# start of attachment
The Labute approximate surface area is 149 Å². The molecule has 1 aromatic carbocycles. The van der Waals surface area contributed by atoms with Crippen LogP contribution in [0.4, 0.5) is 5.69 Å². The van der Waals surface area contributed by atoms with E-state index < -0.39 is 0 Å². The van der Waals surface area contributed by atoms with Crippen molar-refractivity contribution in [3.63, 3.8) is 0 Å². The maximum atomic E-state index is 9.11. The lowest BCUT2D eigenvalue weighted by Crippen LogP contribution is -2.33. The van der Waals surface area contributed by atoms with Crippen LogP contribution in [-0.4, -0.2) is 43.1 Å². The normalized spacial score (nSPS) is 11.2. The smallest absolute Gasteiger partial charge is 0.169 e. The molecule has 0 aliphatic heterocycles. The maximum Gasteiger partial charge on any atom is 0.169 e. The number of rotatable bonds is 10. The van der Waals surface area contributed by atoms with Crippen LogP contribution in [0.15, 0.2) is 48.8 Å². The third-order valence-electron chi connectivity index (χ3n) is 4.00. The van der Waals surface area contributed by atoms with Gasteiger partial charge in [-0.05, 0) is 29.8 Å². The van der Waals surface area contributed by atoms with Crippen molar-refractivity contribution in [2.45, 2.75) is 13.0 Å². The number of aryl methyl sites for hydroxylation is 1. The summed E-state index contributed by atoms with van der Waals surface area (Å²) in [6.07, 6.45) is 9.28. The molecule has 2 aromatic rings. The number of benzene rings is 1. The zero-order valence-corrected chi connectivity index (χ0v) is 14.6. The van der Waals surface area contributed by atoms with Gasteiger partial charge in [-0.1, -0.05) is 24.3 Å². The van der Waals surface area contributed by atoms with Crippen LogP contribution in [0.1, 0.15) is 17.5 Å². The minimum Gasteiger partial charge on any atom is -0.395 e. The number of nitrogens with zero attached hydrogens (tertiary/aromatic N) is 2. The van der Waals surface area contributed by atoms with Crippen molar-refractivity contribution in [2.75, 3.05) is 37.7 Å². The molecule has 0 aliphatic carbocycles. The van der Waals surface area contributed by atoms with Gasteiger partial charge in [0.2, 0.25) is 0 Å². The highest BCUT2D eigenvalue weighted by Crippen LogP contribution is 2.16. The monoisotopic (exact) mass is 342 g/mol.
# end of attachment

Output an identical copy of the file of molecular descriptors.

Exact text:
The Labute approximate surface area is 149 Å². The molecule has 1 aromatic carbocycles. The van der Waals surface area contributed by atoms with Crippen LogP contribution in [0.4, 0.5) is 5.69 Å². The van der Waals surface area contributed by atoms with E-state index < -0.39 is 0 Å². The van der Waals surface area contributed by atoms with Crippen molar-refractivity contribution in [3.63, 3.8) is 0 Å². The maximum atomic E-state index is 9.11. The lowest BCUT2D eigenvalue weighted by Crippen LogP contribution is -2.33. The van der Waals surface area contributed by atoms with Crippen LogP contribution in [-0.4, -0.2) is 43.1 Å². The normalized spacial score (nSPS) is 11.2. The smallest absolute Gasteiger partial charge is 0.169 e. The molecule has 0 aliphatic heterocycles. The maximum Gasteiger partial charge on any atom is 0.169 e. The number of rotatable bonds is 10. The van der Waals surface area contributed by atoms with Crippen LogP contribution in [0.15, 0.2) is 48.8 Å². The third-order valence-electron chi connectivity index (χ3n) is 4.00. The van der Waals surface area contributed by atoms with Gasteiger partial charge in [-0.05, 0) is 29.8 Å². The van der Waals surface area contributed by atoms with Crippen molar-refractivity contribution in [2.45, 2.75) is 13.0 Å². The number of aryl methyl sites for hydroxylation is 1. The summed E-state index contributed by atoms with van der Waals surface area (Å²) in [6.07, 6.45) is 9.28. The molecule has 2 aromatic rings. The number of benzene rings is 1. The zero-order valence-corrected chi connectivity index (χ0v) is 14.6. The van der Waals surface area contributed by atoms with Gasteiger partial charge in [-0.1, -0.05) is 24.3 Å². The van der Waals surface area contributed by atoms with Crippen LogP contribution in [0.1, 0.15) is 17.5 Å². The minimum Gasteiger partial charge on any atom is -0.395 e. The number of nitrogens with zero attached hydrogens (tertiary/aromatic N) is 2. The van der Waals surface area contributed by atoms with Crippen molar-refractivity contribution in [2.75, 3.05) is 37.7 Å². The molecule has 0 aliphatic carbocycles. The van der Waals surface area contributed by atoms with Gasteiger partial charge in [0.2, 0.25) is 0 Å². The highest BCUT2D eigenvalue weighted by Crippen LogP contribution is 2.16. The monoisotopic (exact) mass is 342 g/mol.